No. 99 Squadron made its first raid on 21st May from Tantonville airfield, which it shared with No. 55 Squadron. On 16th July twelve of No. 99’s DH9s, followed by six of No. 55’s DH4s, attacked the railway station at Thionville. A large number of bombs was dropped and great damage caused when an ammunition train received two direct hits and exploded, setting off a whole chain of explosions with shells flying in all directions. This was one of the most successful British bombing raids of the war. On 31st July, nine aircraft of No. 99 Squadron, en route to Mainz, encountered about 40 hostile fighters and four bombers were shot down. The remaining five continued as far as Saarbrücken and bombed the railway station but the German fighters kept up their attack and another DH9 crashed near the centre of the town. On the return journey two more DH9s were shot down. The enemy, however, did not escape scot free, for one of the surviving pilots said in his report of the operation: “We…accounted for eight enemy scouts definitely known to have crashed.”

In September the squadron began to re-equip with the DH9A, but it was not fully re-equipped with this type until after the Armistice.

During its six months of war service No. 99 Squadron made 76 raids and dropped a total of more than 61 tons of bombs. Of the number of aircraft starting on raids, 79 per cent succeeded in reaching and bombing their objectives, a notable figure considering the distance flown over hostile territory and the overwhelming opposition put up by the enemy against daylight raids – not to mention the unreliability of the DH9’s Puma engine. Twenty-one DH9s were lost to enemy action. The squadron destroyed twelve enemy aircraft and shot down seven out of control while engaged on long-distance raids.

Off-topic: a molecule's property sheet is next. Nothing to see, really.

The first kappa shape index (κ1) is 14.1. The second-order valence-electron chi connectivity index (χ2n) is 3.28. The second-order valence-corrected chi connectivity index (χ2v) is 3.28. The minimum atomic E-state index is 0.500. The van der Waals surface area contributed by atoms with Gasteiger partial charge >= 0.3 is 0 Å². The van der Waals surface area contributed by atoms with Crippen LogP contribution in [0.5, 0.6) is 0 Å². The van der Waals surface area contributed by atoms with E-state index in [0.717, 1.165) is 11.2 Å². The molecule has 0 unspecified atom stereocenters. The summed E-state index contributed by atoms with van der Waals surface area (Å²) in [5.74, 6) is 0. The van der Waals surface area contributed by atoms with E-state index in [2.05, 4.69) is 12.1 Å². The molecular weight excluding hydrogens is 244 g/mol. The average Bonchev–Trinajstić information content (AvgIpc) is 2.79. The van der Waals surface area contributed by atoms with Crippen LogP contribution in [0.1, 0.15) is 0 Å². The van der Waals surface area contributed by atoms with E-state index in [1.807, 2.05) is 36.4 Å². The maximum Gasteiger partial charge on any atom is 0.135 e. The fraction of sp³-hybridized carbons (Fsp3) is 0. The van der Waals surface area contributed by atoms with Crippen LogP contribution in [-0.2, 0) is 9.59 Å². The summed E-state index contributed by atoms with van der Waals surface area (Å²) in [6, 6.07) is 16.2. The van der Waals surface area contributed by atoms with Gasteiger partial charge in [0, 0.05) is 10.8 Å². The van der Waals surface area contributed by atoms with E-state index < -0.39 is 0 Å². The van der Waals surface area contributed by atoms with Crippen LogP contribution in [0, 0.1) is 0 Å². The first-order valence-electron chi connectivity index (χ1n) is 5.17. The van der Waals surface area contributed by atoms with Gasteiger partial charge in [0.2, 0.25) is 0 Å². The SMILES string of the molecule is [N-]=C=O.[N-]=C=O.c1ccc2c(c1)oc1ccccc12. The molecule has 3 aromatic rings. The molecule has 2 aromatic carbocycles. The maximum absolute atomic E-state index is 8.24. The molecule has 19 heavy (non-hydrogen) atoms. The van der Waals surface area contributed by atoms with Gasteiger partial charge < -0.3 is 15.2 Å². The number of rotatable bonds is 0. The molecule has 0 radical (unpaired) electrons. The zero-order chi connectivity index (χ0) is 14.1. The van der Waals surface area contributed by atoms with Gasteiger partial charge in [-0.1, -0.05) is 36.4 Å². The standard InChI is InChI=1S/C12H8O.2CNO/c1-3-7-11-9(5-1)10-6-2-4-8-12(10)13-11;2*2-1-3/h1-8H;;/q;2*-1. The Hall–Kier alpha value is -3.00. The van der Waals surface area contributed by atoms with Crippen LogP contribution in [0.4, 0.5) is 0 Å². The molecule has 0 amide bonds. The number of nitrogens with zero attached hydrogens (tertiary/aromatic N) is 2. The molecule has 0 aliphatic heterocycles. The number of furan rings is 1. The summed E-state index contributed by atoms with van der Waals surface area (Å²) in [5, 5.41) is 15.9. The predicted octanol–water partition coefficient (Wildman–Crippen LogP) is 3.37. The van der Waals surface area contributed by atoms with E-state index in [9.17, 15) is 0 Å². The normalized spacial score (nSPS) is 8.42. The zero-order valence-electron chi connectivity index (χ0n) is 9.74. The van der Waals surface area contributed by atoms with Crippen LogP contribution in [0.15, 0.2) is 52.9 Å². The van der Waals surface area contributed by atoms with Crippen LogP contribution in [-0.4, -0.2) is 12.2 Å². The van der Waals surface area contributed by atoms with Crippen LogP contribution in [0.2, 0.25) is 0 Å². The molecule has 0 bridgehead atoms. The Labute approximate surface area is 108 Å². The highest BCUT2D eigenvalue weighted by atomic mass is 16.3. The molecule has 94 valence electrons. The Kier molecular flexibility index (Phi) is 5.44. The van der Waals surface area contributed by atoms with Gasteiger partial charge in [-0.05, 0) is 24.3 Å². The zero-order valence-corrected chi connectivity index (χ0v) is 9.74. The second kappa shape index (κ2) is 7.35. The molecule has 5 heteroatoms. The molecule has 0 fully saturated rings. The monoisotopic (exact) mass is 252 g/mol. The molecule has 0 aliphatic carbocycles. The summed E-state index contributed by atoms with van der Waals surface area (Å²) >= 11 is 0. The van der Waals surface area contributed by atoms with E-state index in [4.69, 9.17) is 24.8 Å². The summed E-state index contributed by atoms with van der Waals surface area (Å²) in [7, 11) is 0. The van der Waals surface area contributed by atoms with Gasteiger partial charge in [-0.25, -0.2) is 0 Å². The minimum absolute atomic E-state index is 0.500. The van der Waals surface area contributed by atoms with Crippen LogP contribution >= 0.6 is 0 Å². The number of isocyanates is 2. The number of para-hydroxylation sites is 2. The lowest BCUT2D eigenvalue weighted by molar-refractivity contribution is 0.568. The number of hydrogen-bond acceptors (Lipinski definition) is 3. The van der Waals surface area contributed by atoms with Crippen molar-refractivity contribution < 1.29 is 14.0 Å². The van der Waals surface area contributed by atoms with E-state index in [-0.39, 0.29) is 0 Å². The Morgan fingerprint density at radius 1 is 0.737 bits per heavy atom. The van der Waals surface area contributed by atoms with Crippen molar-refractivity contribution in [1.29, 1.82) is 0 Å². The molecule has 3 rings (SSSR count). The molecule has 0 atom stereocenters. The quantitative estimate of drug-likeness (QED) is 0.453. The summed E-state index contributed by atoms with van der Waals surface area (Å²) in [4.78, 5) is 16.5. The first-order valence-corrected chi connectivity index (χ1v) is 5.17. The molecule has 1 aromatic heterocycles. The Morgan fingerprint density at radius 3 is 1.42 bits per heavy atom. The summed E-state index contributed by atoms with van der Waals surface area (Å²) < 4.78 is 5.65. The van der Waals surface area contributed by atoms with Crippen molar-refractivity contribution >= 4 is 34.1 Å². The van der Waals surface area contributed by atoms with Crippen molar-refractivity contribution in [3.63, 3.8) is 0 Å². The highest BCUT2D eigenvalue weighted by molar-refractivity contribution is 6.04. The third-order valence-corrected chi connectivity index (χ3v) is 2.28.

After the war No. 99 Squadron was engaged for a while on air mail duties fu Europe. Then, in May 1919, it left its base in France for India where it was subsequently engaged in the Mahsud and Waziristan operations on the North-West Frontier. In April 1920, it was re-numbered No.27 Squadron.

In April 1924, No. 99 was re-formed at Netheravon as a twin-engined-bomber squadron. It was equipped successively with Vimys, Aldershots, Hyderabads, Hinaidis and Heyfords and at the start of the Second World War was flying Wellingtons from Newmarket. (It was actually based at Mildenhall at that time but was using Newmarket as a dispersal area.) In common with other Wellington squadrons of Bomber Command, No. 99 was engaged for a while on armed searches for German Naval units in the North Sea, and Nickel (leaflet-dropping) raids, but by 1941 there was steady bombing of naval and industrial targets. The Scharnhorst and Gneisenau – or “Salmon” and “Gluckstein” as the bomber crews dubbed them – were, of course, included.